I did not write much lately about my cycling while travelling in Central America. Cycling here is harder in a lot of aspects:
- the climate: high temperatures and very high humidity
- the infra structure, (or lack of secondary tracks)
- no accurate maps and not so much GPS tracks
- motivation (let’s be honest)
But since Guatemala its ‘been going better, maybe I am a bit more accustomed to the climate too, although it is rainy season as well,making it very humid. And after texting with Ramon, a friend who just finished his tour of “Limburgs Mooiste” (Limburg is a Dutch province with hills, Mooiste means most Beautiful). I got motivated enough to write something again.
In Nicaragua I found some tracks on wikiloc that were posted by Bicimaniacos (bicycle maniacs). That alone was interesting enough to try them out.
Coastal area near Leon
Low and Hot. the lower (altitude), the hotter it is. So, here on the Pacific Coast, Las Penitas, it is hot between the rain showers. During and just after the rain it is 100% humidity, making it even hotter. But cycling is still possible, and I had a dry run, (without rain) so to say, although there were plenty of water pools, streams and muddy sections to conquer.
I went inland to Leon and back, using some back country roads that run sort of parallel to the main road, the NIC-14. Almost at the end of the trip I noticed a “MTB” sign: so I guess made a good choice to ride this track. Some proof that more mountain biking is going on here.
Around Laguna de Apoyo
This is a very nice area. The lake is a crater filled with crystal clear waters that is even heated up a bit because of thermal sources under the surface. It is a protected area, so hopefully it will be there for future generations to enjoy as well.
The lake itself is situated at around 100 masl, and the crater edge tops around 400 masl. The ride goes around the lake, but you will actually only see the lake around 10% of the time. Not to worry, there is more to see than the lake. Small villages, farm land, the walls of private properties, finca’s and the likes, warnings to not trespass private property, but also lush (rain)forest, sticky muddy pools to negotiate, and (dry) river beds to ride through.
Although I am in the position to ride any day I like, it happened to be on a Sunday morning (classic!) to do this ride. Since we were staying in a hotel, I got to ride out of the city and into the lush green hills. thanks to Bicimaniacos (GPS tracks on wikiloc) I combined two routes so I could ride off road as much as possible. Riding out of the he city, you see the roads slowly deteriorate the further away from the city you get, the worse the roads become and also the garbage increases And if you think it would be nice to splash through the streams of water to cool off a bit: don’t. It is mostly waste water from accommodations.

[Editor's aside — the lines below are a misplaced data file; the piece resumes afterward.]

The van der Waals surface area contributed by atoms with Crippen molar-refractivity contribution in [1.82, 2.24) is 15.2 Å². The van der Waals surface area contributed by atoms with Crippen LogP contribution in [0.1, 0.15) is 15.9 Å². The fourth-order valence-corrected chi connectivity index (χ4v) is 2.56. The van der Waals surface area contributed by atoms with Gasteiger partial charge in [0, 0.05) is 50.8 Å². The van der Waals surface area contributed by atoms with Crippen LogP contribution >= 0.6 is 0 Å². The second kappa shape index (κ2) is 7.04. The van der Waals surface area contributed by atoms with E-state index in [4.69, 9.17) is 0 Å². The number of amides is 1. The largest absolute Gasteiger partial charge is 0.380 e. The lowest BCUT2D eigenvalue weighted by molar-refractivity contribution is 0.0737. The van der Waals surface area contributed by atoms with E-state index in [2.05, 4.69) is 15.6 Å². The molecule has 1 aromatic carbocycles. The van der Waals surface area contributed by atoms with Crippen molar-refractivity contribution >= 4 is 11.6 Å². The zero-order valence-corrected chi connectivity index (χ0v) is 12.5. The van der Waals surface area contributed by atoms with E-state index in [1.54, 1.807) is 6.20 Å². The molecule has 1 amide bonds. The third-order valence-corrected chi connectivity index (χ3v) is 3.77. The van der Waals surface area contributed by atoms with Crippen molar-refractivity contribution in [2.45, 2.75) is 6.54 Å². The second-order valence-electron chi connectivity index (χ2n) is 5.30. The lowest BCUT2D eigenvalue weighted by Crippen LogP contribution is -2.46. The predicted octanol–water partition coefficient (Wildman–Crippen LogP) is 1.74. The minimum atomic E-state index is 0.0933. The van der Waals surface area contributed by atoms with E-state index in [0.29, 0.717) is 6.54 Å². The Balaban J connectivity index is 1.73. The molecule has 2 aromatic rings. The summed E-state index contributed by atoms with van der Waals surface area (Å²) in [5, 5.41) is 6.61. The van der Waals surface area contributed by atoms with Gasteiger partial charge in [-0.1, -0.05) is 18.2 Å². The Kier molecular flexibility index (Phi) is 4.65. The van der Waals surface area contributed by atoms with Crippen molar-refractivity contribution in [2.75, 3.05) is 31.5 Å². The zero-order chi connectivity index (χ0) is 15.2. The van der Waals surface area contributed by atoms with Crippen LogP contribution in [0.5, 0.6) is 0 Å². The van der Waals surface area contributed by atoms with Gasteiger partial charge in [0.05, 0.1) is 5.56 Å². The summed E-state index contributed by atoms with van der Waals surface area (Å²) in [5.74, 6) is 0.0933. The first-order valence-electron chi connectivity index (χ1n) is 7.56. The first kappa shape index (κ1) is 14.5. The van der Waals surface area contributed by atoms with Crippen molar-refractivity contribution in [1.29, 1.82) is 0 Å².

But then after some time the surroundings got cleaner again. the farmland is green and clean, although you will find the remnants of woven plastic bags everywhere, but I guess it is a necessity. These bags are used as sand bags to repair the dirt roads that otherwise would wash away quickly when it rains. Although the hills here are higher, up to 900 masl, I found the terrain similar to that of Limburg: rolling hills that are ideal for small scale farming, the surface is a sort of clay-like soil that creates the same hollow roads and erosion.
These tracks can be quite challenging because of the erosion, and sometimes they are steep too, reaching gradients of about 25-30%. The ride went up to the nearest hill top, where an impressive array of antennas, obscured by clouds, is serving Managua, the capital of Nicaragua. While riding up, there were a lot of narrow and double-track “roads”. It was good to have a GPS track as guideline, because after I mistakenly took a wrong turn, I thought it would be OK and would meet the GPS track further again, but it turned out to be a dead end.
From the top there was a clear view of Managua and the lake. Going down was a breeze, through plantations and fields it was easy to reach the city again.
Isla de Ometepe
This island consists of two volcanos, Conception and Maderas, which are connected by a narrow, swamp-like land bridge. Here too there is small scale agriculture, mostly bananas, coffee and tobacco. I found a GPS track as guidance, but it was not such a good idea: it was a track from an event, and later I found out it crossed at least three private properties, each asking 5 dollars just to ride over the property. That would make 15 dollars for a round of 35km. No way! So I had to improvise a bit along the way.
The terrain is challenging, especially now that it is the wet season. I encountered two muddy sections (actually it was more like clay) and they were the worst, most difficult clay sections I ever had to deal with. instantly the bike accumulated at least 5 kg extra, and the stuff blocked the wheels. I have a new perspective on tire clearance now. These sections involved a lot of walking ad carrying the bike. despite wet season there was no creek or other source of open water (it creates mud or it runs off the island into the lake immediately). So I had to use a stick to scrape the clay off the bike the best I could to get going again.
Luckily there were also some rocky sections and gravel sections that were challenging but rideable. And at last I rode a short section along the shoreline, finally being able to wash of the remaining clay before heading home.